By Amy Norton
TUESDAY, April 30, 2019 (HealthDay News) -- Elderly adults commonly have memory and thinking problems that look a lot like Alzheimer's disease, but they might really be suffering from a different form of dementia.
That's according to an international panel of experts who are giving the disease a name for the first time, and detailing what's known about it so far.
Writing in the April 30 issue of the journal Brain, they dub the condition limbic-predominant age-related TDP-43 encephalopathy -- with the more memorable acronym, LATE.
LATE mainly affects people older than 80, the experts explained. And it may account for about 17% of all cases of dementia.
That fairly high prevalence helps explain a puzzling phenomenon, according to Dr. Peter Nelson, a professor at the University of Kentucky, who co-authored the report.
Some people who die with what appears to be Alzheimer's do not show telltale signs of the disease when their brains are autopsied -- namely, abnormal protein clumps known as plaques and tangles. That means their dementia symptoms did not arise from Alzheimer's.
"This is part of a growing understanding that not all dementias are the same," Nelson said.
As for symptoms, LATE does "mimic" Alzheimer's, said Nina Silverberg, director of the Alzheimer's Disease Centers Program at the U.S. National Institute on Aging. It causes memory loss and problems with thinking and reasoning that ultimately keep elderly people from being able to care for themselves.
But the LATE-affected brain looks very different from the Alzheimer's brain.
A key feature, according to Silverberg, is dysfunction in a protein called TDP-43, which helps control gene expression in the brain.
Researchers have long known that problems in TDP-43 are bad news: "Mis-folded" TDP-43 proteins are a culprit in most cases of amyotrophic lateral sclerosis (ALS, or "Lou Gehrig's disease") and an uncommon form of dementia called frontotemporal lobar degeneration.
But many elderly people have a certain amount of mis-folded TDP-43 in their brains. According to the report, one-quarter of adults older than 85 have enough of those abnormal proteins to hinder their memory and thinking.
People with LATE also frequently show a severe shrinkage in the brain's hippocampus, a structure involved in memory and learning.
But those findings are only scratching the surface of the disease. "There's a lot we don't know at this point," Silverberg said.
There is no way to diagnose LATE while a person is still living. Only a brain autopsy can help pinpoint it as the cause of dementia.
And it's not clear, Silverberg said, when the disease process gets going: Is LATE like Alzheimer's, beginning years or even decades before clear symptoms arise?
According to Nelson, one of the most important goals now is to find "biomarkers" for LATE. Biomarkers are measurable signs of a disease process -- like protein levels in the blood or structural abnormalities seen on brain scans.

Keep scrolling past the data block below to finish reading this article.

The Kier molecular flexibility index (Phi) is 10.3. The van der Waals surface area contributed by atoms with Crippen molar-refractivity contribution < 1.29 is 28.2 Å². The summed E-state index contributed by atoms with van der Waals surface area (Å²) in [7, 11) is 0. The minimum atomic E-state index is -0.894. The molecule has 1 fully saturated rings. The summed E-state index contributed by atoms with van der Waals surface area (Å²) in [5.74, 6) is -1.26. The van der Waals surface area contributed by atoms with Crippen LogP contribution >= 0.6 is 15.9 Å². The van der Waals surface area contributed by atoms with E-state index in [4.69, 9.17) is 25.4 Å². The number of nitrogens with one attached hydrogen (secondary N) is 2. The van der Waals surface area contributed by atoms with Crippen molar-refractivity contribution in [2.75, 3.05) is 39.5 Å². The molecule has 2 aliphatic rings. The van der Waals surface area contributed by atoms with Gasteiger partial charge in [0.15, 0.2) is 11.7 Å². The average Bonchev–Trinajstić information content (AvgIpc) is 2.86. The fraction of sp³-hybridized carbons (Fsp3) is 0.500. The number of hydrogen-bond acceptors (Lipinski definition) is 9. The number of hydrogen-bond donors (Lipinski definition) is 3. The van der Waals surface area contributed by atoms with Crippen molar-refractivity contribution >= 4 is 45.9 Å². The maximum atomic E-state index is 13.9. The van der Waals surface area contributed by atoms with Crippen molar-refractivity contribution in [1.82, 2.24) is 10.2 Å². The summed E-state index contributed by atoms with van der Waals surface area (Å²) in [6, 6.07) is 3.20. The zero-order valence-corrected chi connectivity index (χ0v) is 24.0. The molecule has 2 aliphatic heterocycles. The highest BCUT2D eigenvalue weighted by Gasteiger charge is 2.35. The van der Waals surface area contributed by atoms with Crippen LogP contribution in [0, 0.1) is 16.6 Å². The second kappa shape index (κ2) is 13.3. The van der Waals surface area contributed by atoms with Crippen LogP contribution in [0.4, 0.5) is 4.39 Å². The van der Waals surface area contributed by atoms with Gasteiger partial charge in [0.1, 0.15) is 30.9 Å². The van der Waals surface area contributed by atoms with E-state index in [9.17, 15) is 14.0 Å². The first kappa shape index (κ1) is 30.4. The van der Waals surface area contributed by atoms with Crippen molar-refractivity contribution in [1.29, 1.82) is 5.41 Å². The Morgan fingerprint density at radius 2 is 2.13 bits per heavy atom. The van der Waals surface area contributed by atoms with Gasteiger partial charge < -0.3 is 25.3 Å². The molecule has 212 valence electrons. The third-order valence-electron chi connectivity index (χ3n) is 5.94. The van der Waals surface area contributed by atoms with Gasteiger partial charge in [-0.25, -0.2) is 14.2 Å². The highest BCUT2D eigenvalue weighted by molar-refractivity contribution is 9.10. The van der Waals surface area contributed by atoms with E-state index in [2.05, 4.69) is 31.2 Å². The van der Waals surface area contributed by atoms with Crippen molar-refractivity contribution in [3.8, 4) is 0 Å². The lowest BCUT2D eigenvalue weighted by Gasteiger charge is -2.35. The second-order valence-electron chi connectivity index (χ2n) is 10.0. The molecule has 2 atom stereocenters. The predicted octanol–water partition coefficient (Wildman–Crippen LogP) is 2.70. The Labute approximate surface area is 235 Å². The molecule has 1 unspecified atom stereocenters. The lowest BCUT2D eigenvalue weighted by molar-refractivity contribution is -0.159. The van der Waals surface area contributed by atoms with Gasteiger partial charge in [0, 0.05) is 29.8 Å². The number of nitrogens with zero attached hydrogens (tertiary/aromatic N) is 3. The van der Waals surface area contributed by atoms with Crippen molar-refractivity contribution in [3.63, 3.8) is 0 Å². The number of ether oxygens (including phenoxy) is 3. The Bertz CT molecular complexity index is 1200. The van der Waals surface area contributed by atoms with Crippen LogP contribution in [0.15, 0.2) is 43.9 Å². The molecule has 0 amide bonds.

There are biomarkers for Alzheimer's, Nelson pointed out. Researchers can use PET scans of the brain, or samples of spinal fluid, to detect amyloid and tau -- the proteins that form plaques and tangles in the brain.
If researchers can find markers of LATE, they can better understand the disease -- and possibly develop drugs for it.
In the real world, Alzheimer's is usually diagnosed not through PET scans, but through assessments of symptoms.
That means there are people diagnosed with "probable" Alzheimer's who, in fact, have LATE, according to Keith Fargo, director of scientific programs and outreach for the Alzheimer's Association.
"But at this point," he said, "that's probably OK."
That's because current medications for dementia target symptoms -- not underlying disease processes like amyloid build-up, Fargo explained.
But many trials are investigating drugs that do aim at the underlying process. "In the future," Fargo said, "medications will be more specific, and it will be important to distinguish Alzheimer's from LATE."
In the past, Fargo noted, Alzheimer's trials might have been hindered by the mistaken inclusion of people with LATE. But, he added, that shouldn't be as much of an issue now, since researchers do have ways to objectively look for Alzheimer's.
It's also possible that certain broad measures for brain health -- like blood pressure control, a healthy diet, exercise and mental stimulation -- could help slow down dementia, regardless of the cause. Fargo said the Alzheimer's Association is sponsoring a trial, called U.S. Pointer, that is studying that question.
The Alzheimer's Association has an overview of the different forms of dementia.
SOURCES: Peter Nelson, M.D., Ph.D., professor, Sanders-Brown Center on Aging, University of Kentucky, Lexington, Ky.; Nina Silverberg, Ph.D., director, Alzheimer's Disease Centers Program, U.S. National Institute on Aging, Bethesda, Md.; Keith Fargo, Ph.D., director, scientific programs and outreach, Alzheimer's Association, Chicago; April 30, 2019, Brain, online
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